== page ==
The egg-plant, Ovus plantus (not to be confused with the eggplant, Solanum melongena), is one of the curiosities that make biology interesting, and prove that real life will always refuse to fit into the categories we provide.
First discovered in Sri-Lanka in 1857, the egg-plant has been largely ignored by the scientific community, mainly because of the challenge of classifying it accurately. On the few occasions that it was mentioned, the utter lack of description on part of the authors (“...often found near the rather peculiar plant that the locals refer to as egg-plant.”for example, is the only mention made of it by what is otherwise considered a reference in tropical botany, Vegétation Sri-Lankaise by Jean-Bouis de la Foune, Éd. Gaillard, 1905) led people to believe they had simply misspelled “eggplant”. In recent years, however, a few biologists have taken a new look at this extravagant organism.
The egg-plant, as its name suggests, is a plant that has, well, eggs. Instead of fruits, its flower will produce between twenty and thirty eggs. Approximately one week after flowering, the eggs will hatch, birthing tiny organisms which resemble snails. These “snails” will then disperse, and, once they have found an appropriate habitat (the egg-plant prefers soils rich in decomposing matter), burrow into the soil and germinate. A year later, they will bear a flower in turn, and the process starts over.
Event though its “adult” form suggests plant-like nutrient absorption, the egg-plant takes its nourishment from decomposing animal carcasses. Its roots exude a powerful smell, which will attract the organisms in the soil. Upon contact, however, they release a strong neurotoxine, immobilizing, and then killing, their prey. Ingestion of the egg-plant is fatal even in small doses.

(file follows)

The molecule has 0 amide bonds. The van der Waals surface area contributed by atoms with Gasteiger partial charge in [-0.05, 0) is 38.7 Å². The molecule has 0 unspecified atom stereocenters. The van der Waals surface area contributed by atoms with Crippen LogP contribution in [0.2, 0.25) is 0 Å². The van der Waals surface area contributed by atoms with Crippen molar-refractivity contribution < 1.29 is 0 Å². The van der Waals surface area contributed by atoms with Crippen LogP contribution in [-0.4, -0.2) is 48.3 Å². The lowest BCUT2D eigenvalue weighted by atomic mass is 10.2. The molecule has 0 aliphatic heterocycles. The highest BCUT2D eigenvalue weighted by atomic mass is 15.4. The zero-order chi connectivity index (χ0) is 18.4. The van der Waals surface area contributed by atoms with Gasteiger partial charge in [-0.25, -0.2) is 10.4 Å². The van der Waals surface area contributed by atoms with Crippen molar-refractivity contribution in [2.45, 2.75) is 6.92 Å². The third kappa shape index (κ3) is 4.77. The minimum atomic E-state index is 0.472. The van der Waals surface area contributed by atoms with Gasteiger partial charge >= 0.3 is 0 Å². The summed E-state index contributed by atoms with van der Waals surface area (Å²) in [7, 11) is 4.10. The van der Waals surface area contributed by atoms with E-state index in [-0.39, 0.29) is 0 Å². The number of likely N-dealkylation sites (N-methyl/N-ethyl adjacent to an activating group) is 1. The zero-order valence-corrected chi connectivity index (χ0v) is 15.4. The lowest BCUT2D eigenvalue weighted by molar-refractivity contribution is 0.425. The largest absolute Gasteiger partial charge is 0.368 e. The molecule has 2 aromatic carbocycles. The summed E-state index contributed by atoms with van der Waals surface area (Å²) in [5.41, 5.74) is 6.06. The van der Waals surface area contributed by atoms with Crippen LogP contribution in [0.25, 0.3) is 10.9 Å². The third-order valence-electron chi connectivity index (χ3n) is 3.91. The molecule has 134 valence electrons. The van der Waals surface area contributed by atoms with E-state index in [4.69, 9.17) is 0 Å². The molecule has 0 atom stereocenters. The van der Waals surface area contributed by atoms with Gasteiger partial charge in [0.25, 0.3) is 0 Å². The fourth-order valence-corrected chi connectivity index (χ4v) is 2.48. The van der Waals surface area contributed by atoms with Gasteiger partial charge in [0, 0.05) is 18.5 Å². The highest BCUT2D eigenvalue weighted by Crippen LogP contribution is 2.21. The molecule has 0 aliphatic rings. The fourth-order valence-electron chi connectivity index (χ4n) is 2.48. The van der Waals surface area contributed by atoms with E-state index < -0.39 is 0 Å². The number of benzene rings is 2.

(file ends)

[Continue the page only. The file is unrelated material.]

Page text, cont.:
Early approaches at classification placed the egg-plant next to other toxic plants of the region, notably Adenia hondala. More recent studies, however, involving genetic analysis, have disproved this classification, and determined once and for all that the egg-plant is, in fact, no plant at all.
Despite what its greenish coloring may lead to believe, the egg-plant does not contain any chloroplasts. Instead, it stores little “bags” of pigments in its cells, which have been mistaken for chloroplasts by earlier scientists, partly because of less powerful microscopes, and partly because they fit into conventional thinking. But as has now been proven, egg-plants are closely related to jellyfish.
Jellyfish spend their life in two states: free-swimming (the jellyfish, or medusa) and stationary (the polyp). It was this resemblances in life-cycles that first led Jack Russel, from the California Institute of Lost Species (CALS), to look in the right direction.
After a lengthy study of the species, which involved genetic analyses of over two-thousand specimens, it has now been determined that the egg-plant is indeed a descendant of the jellyfish, who has made the leap from the sea to the land almost sixty million years ago, shortly after the dinosaurs were wiped from the face of the earth.
Despite its toxicity, or maybe because of it, the egg-plant holds a special place in Sri-Lankan culture, where it is both revered and feared. Revered because areas around it are mostly clean of vermin, who do not go near it due to its toxicity (or end up being eaten by it), and feared because of the lethal effect of its poison. A number of accounts confirm that at one point, human sacrifices were made in its honor, since people believed that planting and egg-plant on top of a fresh corpse would enhance its powers. Technically speaking, they were right.
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